The experts are analyzing the rocket's debris retrieved from off the Korean Peninsula after the Communist country launched it Dec. 12 in violation of international sanctions imposed after its nuclear and missile tests. The North claimed the rocket launch was for placing a satellite in orbit, but the United Nations and Western countries condemned it, saying it was a cover by the North to test its inter-continental ballistic missile capability.
The South Korean experts said besides the key parts, other materials are commercially available and could have been imported from outside, Yonhap News Agency reported.
"Although North Korea was restricted from securing advanced technologies and materials due to the international sanction, it has honed its long-range ballistic missile technology through several tests and experiences," a South Korean Defense Ministry official told Yonhap.
The analysis revealed the North used four Nodong missile engines and four vernier engines for the first stage booster to produce a 120-ton thrust, and that about 10 components, including wires, an electric censor and a power voltage converter were found to have been imported from five countries, including China and European nations, the Seoul news agency said. The names of the other countries were not disclosed on diplomatic grounds.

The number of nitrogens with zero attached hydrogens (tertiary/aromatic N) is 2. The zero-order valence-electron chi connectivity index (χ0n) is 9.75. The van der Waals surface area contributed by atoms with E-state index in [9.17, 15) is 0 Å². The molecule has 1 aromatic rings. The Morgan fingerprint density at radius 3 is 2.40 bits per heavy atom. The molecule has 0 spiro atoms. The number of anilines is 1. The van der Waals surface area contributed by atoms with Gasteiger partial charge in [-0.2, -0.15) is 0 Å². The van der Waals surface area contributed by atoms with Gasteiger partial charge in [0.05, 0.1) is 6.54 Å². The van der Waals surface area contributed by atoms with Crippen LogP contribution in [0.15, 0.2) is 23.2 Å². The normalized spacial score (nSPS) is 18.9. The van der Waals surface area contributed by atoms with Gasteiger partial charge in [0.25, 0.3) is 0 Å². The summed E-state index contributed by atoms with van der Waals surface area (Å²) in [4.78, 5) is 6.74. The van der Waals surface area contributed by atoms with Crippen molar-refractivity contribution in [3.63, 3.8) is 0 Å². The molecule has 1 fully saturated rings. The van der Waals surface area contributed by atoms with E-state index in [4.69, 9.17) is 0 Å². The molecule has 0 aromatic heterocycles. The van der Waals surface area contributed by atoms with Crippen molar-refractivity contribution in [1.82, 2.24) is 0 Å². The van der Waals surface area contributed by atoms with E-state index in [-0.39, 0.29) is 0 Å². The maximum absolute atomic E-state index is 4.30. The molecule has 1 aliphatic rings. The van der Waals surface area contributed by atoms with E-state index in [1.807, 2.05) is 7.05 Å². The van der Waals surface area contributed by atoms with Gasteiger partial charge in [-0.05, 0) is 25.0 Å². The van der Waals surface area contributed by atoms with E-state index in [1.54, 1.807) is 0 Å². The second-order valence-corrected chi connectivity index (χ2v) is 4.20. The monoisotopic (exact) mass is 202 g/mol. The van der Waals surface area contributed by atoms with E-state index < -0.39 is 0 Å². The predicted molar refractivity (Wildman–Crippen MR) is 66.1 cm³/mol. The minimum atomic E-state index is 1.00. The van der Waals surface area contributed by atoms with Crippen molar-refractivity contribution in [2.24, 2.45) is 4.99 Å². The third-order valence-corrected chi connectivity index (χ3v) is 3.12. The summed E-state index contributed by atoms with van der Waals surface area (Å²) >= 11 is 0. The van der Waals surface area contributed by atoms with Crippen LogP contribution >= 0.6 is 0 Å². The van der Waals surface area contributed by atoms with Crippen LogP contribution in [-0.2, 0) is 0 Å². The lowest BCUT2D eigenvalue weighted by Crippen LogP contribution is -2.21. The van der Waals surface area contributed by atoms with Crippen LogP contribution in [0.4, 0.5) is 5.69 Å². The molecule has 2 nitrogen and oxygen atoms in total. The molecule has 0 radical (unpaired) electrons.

However, the experts said there were no foreign materials that violated the Missile Technology Control Regime guideline issued by 34 countries to limit exports of delivery systems and related technology for ballistic missiles, the report said.
"Although there were no imported goods that violate the MTCR, the international community will have discussions about whether to add the imported materials to the list of controlled items," the official was quoted as saying.
North Korea could face new sanctions for its December launch.
South Korea plans to submit its report to the United Nations and the MTCR members, officials told Yonhap.
2014: The Year in Music [PHOTOS]